Should I buy or lease my next van? Do I really need to think about changing into a new van?
The leasing vs buying debate has been a fairly hot topic in the world of cars, as the growth of contact hire has made customers move from the traditional hire purchase and personal contact purchase models into more usership and short-term style agreements.
With vans, and commercial vehicles, the influence has been less poignant but has nevertheless made many customer re-think the way in which they operate their van.
For some van users, particularly in heavy-use industries, the view was that it was easier or cheaper to purchase a used van – you can treat the vehicle as you want, you don’t answer to a finance company and you can sell the vehicle on at any time. The added flexibility, and lack of conditions, make it a more sensible route surely? Not exactly. Not every van-user undertakes heavy-use; a florist delivering bouquets or an electrician is likely to undertake less wear and tear than a plasterer or builder. Added to that debate is the running of a used van – they need more servicing, they are out of warranty and can often cost more to fix than what they are worth. If your vehicle is essential to your work, how much does it really cost you, and the business, when it fails to operate properly?
When leasing a new van, don’t just concentrate on a monthly rental as being a cost; use a “whole of life” cost analysis to ascertain what value you are really enjoying.
Why are people changing their vans now? Sustainability and the environment are making road users, Governments and manufacturers think very carefully. One of the big changes is happening via the Worldwide Harmonised Light Vehicle Test Procedure (WLTP), which is something already in place for cars. From September 2019 all new sales of commercial vehicles must adhere to WLTP and RDE testing. What this means is that new vans will go through more rigorous testing for working out their key statistics. The testing time for the vehicle will increase to 30 minutes, the test length increased to 14 miles (from 6 miles), there are higher speeds and more gear changes. Fundamentally, WLTP is trying to make sure that van manufacturers are honestly presenting information to customers about their new vans – CO2 and MPG being key factors.
Add to that the Real Driving Emissions testing (RDE and RDE2), which are measuring pollutants like particulate matter and NOx, and you can see there is a clear focus on making cleaner and greener vehicles.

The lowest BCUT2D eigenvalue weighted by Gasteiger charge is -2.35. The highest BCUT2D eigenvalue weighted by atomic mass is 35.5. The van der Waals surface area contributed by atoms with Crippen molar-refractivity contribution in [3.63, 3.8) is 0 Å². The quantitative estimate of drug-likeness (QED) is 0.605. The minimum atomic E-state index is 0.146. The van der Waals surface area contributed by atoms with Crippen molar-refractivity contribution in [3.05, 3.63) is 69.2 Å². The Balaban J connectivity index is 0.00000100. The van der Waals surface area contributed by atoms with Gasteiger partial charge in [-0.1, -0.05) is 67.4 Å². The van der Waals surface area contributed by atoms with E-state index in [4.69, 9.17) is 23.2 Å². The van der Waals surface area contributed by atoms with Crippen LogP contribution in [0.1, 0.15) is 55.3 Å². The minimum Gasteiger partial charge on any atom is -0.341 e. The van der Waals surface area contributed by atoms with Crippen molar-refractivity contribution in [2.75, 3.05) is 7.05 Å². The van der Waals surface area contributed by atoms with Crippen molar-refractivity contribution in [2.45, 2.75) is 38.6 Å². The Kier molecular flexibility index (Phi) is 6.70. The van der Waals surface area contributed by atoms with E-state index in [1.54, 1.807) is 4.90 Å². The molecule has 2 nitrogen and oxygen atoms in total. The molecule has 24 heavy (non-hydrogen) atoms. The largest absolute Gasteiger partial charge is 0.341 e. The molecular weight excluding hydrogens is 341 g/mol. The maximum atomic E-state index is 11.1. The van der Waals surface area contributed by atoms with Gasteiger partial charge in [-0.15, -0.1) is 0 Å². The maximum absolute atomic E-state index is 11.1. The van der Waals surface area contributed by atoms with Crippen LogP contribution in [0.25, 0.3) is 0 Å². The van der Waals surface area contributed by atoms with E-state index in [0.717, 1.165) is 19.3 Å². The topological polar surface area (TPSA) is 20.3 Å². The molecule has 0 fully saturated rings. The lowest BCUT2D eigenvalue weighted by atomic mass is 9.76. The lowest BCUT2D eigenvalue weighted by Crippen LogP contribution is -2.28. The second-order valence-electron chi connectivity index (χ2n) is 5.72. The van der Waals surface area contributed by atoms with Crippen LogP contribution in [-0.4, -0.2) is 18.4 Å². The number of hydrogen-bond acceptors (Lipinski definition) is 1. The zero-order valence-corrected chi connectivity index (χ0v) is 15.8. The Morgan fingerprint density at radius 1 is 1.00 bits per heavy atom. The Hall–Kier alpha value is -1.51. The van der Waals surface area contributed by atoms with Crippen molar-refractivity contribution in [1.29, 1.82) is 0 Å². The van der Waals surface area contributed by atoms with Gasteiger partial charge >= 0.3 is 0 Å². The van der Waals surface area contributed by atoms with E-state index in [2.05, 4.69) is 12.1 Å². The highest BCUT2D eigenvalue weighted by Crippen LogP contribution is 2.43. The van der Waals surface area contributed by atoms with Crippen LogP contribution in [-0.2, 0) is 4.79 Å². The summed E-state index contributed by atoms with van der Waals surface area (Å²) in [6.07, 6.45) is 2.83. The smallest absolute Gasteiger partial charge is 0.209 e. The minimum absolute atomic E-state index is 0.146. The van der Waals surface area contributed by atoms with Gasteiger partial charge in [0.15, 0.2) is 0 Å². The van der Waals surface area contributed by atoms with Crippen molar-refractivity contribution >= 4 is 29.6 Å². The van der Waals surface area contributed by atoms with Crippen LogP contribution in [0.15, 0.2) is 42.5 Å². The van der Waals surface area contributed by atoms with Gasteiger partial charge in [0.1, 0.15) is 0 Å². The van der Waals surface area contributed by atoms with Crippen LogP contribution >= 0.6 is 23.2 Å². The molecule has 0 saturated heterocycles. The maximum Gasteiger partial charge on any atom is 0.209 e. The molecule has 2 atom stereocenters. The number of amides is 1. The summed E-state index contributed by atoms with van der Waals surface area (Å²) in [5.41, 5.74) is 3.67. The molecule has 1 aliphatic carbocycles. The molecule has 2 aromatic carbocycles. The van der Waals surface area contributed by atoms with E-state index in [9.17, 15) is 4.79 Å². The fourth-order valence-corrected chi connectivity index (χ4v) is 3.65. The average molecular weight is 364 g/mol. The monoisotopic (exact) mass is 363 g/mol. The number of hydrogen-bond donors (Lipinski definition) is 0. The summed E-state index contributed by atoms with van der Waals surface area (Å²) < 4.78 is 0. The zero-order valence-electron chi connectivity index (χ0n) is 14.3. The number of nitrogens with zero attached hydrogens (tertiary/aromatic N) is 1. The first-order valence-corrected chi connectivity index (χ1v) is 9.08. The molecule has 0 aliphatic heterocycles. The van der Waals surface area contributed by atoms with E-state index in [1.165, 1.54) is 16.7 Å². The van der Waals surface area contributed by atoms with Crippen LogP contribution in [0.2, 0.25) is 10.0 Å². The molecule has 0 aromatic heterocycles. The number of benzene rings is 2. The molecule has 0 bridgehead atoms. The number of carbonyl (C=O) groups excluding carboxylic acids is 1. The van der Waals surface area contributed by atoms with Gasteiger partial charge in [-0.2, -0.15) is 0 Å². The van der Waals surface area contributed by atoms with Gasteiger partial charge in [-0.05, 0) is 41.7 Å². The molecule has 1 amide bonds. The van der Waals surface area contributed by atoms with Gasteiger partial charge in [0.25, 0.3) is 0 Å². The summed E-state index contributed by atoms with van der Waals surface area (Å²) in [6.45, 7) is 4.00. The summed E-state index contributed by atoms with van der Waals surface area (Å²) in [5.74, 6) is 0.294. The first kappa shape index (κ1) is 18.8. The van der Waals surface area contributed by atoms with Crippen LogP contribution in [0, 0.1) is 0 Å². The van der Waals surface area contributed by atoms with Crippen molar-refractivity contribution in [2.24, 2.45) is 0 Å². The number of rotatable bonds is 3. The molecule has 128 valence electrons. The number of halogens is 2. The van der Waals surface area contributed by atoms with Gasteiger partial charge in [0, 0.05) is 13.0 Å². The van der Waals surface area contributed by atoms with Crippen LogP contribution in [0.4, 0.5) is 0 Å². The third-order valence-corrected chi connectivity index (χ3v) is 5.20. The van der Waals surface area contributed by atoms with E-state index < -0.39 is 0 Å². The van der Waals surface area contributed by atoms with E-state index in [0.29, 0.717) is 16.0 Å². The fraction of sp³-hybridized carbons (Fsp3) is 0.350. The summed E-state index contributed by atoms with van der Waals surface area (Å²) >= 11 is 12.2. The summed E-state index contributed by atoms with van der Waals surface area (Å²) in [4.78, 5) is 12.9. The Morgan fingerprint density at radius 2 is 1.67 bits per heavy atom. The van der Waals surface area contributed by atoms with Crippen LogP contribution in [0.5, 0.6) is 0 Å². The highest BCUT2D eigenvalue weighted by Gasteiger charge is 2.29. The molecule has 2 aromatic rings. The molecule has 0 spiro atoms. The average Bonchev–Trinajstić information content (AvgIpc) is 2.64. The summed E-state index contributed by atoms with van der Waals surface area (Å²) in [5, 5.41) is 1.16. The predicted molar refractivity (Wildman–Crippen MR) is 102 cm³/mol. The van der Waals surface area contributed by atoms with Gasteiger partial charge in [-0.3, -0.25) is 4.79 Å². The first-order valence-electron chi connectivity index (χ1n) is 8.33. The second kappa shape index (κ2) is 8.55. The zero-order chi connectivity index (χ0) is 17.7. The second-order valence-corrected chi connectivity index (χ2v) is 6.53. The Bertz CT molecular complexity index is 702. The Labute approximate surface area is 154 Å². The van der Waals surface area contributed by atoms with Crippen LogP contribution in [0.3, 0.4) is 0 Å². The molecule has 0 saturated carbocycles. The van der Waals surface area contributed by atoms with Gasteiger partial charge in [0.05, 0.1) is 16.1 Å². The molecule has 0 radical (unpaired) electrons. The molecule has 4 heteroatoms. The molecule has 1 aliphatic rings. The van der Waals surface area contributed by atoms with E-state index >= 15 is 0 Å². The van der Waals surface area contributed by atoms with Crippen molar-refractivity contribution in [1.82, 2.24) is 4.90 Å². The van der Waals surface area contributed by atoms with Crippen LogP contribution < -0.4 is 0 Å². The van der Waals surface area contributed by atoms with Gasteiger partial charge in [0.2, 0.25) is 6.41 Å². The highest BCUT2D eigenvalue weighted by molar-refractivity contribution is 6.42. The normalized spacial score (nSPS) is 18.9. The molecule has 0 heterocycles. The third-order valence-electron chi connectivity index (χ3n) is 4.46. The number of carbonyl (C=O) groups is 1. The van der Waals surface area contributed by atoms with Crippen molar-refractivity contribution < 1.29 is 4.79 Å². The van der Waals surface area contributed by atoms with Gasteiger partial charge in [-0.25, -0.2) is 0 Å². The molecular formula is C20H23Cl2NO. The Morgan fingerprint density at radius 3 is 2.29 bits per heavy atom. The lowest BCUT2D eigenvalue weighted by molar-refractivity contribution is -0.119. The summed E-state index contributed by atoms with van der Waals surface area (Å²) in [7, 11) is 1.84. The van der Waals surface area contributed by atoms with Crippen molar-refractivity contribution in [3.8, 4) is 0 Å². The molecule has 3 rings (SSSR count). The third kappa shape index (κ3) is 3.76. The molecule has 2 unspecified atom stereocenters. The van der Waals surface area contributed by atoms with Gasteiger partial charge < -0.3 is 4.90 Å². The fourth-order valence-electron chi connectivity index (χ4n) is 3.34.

Again, customers may think how does the improvements in testing really affect me or the business? There is method behind all of this.
In the UK, local authorities and cities are having to take targeted action of remove the most polluting vehicles from operating in their locality. This is being carried out via Clean Air Zones (CAZ) which are going to change van operators decisions on their next vehicle (or cost them a lot of money for not doing so).
Already in London we have the congestion charge zones, low emission zones and ultra-low emission zones which regulate who and what can enter into the city. With CAZs, other local authorities are having to make similar changes. The way in which these schemes operate is to select a category for implementing the changes i.e. a category A will affect buses, coaches, taxis and private hire, a category C will add vans and a category D will affect cars too. In Greater Manchester, the initial decision was to make the city a category B zone in 2021 with C to follow in 2022. However, this decision seems to have been overridden and 2021 will be a category C – this means vans will be affected.
While the business plan is being reviewed at the moment, Manchester are moving towards less-polluting decision and van operators do need to reconsider how they are going to manager their fleet.
If your van isn’t a Euro 6 (registered on or after September 2015) or a Euro 4 petrol (registered on or after January 2006) then you could be paying anywhere between £8-£15 per day! Leasing or buying a new, or nearly new, van will be considerably cheaper.
For any businesses in the Manchester area looking for updated advice and guidance just head to the Transport for Greater Manchester website at – https://tfgm.com/
There are currently a number of roadshows being held across the region where you can hear about the changes being undertaken. What you need to be aware of is that this is still very new and Manchester is very much in an “early measures” place. To help, the investment is going to come in the form of charge points for those drivers using electric or PHEV vehicles, grants for businesses to improve their infrastructure (i.e. charge points) and introductions to the Energy Saving Trust (EST) who will help analyse your fleet free of charge. For further advice, also consider speaking with the GM Chamber at https://www.gmchamber.co.uk/ as they are also part of the process.
In terms of the van shown here, the Mercedes-Benz Vito Long Diesel 111CDI Van (Manual), this is based on the following configuration:
Arctic White solid paint;
Tunja cloth upholstery; and
16” steel wheels.
As standard the van includes daytime running lights, twin unglazed rear doors, dual passenger seat, full bulkhead, electric front windows, sliding door in left and right side, hill start assist, traction control, Bluetooth, comfort suspension, cruise control, audio 15 radio with 5.8” colour display, USB connection, multifunction steering wheel, overhead storage, attention assist, crosswind assist, spare wheel, central locking and immobiliser.
On the technical-side please note the list price at £21,810 plus Vat and CO2 at 163g/km. The 1598CC (Euro 6) 6 speed manual diesel engine delivers 45.6 combined MPG and 114ps.
So would you select this as your next van leasing option? Or would you be heading to a Ford Transit Custom or Renault Trafic?